B.C. jails need more guards to address growing inmate violence, union says
'We think it's only a matter of time before someone's killed on the job,' BCGSEU rep says
Jail guards protested outside the Okanagan Correctional Centre (OCC) in Oliver, B.C., on Monday, urging the provincial government to hire more correctional officers as attacks by inmates continue to rise.
Last year, assaults against staff at British Columbia's prisons reached an all-time high, with as many as 120 attacks on guards across the province. Twenty of those assaults occurred at the OCC, according to B.C. Corrections.
Dean Purdy, vice-president of corrections and sheriff services for the B.C. Government and Service Employees' Union (BCGEU), worries what might happen if the government doesn't act soon.
"These are not minor assaults. These are very violent assaults," Purdy told CBC's Daybreak South. "We think it's only a matter of time before someone's killed on the job."
The BCGEU represents correctional officers at all 10 of B.C.'s provincial jails.
The rally at British Columbia's newest jail follows similar demonstrations earlier this year at correctional centres in Surrey, Saanich, Maple Ridge and Prince George.
The attacks faced by guards range from suckerpunches to prisoners hurling feces and urine, Purdy said. The day before the protest, an inmate at the OCC began punching a correctional officer after starting a fire in his cell.
Overcrowding widespread: union
Purdy attributes the rising trend in violence to widespread overcrowding, a problem he said began when B.C. Corrections decided to close nearly a dozen jails and lay off hundreds of staff in 2002.
"In B.C., we have officer-to-inmate ratios as high as one to 72," he said. "We're the only province in Canada where this happens."
Elsewhere in the country, guard-to-prisoner ratios are capped at two officers for every 40 inmates, according to Purdy. However, unions representing correctional workers in other provinces have levied similar complaints about the dangers of overcrowding in recent years.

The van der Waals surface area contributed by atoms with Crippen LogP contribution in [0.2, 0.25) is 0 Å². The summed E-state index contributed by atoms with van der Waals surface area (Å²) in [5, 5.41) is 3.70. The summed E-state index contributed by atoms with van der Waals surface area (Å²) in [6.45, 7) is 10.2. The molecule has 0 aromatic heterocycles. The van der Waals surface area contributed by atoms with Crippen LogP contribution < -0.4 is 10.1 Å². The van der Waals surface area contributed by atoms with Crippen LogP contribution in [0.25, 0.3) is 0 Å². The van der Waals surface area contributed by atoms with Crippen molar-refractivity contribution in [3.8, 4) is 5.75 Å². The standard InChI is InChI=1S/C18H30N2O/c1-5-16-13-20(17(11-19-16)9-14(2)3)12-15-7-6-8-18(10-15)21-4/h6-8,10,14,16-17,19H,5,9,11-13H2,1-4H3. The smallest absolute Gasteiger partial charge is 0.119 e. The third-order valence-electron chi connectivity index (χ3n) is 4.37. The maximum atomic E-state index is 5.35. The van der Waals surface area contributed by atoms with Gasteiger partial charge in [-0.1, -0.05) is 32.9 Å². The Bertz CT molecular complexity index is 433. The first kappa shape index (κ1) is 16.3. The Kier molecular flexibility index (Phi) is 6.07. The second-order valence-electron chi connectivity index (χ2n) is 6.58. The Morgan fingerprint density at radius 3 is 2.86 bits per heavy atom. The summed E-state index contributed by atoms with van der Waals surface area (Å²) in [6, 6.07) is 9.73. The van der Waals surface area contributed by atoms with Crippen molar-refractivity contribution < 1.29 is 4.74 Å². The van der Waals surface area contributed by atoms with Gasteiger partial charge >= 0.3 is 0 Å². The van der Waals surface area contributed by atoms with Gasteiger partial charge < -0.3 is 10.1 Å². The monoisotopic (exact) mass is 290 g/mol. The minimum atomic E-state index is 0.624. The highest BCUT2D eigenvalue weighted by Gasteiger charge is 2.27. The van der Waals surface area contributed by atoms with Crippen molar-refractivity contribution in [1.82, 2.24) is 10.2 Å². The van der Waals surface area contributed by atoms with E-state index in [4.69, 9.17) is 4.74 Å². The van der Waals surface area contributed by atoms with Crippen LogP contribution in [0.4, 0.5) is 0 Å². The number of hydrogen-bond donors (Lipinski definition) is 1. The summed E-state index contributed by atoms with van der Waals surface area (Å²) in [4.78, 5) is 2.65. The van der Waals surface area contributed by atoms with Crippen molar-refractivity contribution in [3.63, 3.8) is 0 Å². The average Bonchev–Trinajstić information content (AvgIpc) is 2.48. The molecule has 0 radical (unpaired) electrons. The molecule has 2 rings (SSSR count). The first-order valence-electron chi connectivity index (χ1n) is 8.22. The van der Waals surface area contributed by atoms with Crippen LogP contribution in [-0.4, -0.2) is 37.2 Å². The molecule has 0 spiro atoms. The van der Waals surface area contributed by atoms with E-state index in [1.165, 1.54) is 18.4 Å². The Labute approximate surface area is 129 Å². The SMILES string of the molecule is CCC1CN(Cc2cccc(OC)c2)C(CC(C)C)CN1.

B.C. Corrections flatly disputed the BCGEU's claims.
"B.C. Corrections does not staff living units on a fixed-ratio basis, and to say only one officer is supervising a living unit with 60 to 72 inmates does not at all reflect reality," read an emailed statement from the provincial correctional service.
The statement added that it was "extremely unlikely" any B.C. correctional centre was full to capacity. The OCC, B.C.'s largest jail, contains 378 cells and currently holds 307 inmates, more than 20 prisoners less than last year. There are approximately 2,400 people incarcerated across the province's 10 jails.
B.C. Corrections also claimed the ratio between guards and inmates had no influence on the numbers of attacks against jail workers.
"The vast majority of staff assaults [occur] with just one or two inmates present, or involved an individual who was locked in their cell at the time, typically a situation where that individual threw something at a staff member through the meal hatch," the statement said.
"This demonstrates that ratios do not change inmate behaviour or prevent violence."
The OCC opened in early 2017 to fanfare thanks to the minor economic boom the jail's construction brought to Oliver.
With files from Jon Hernandez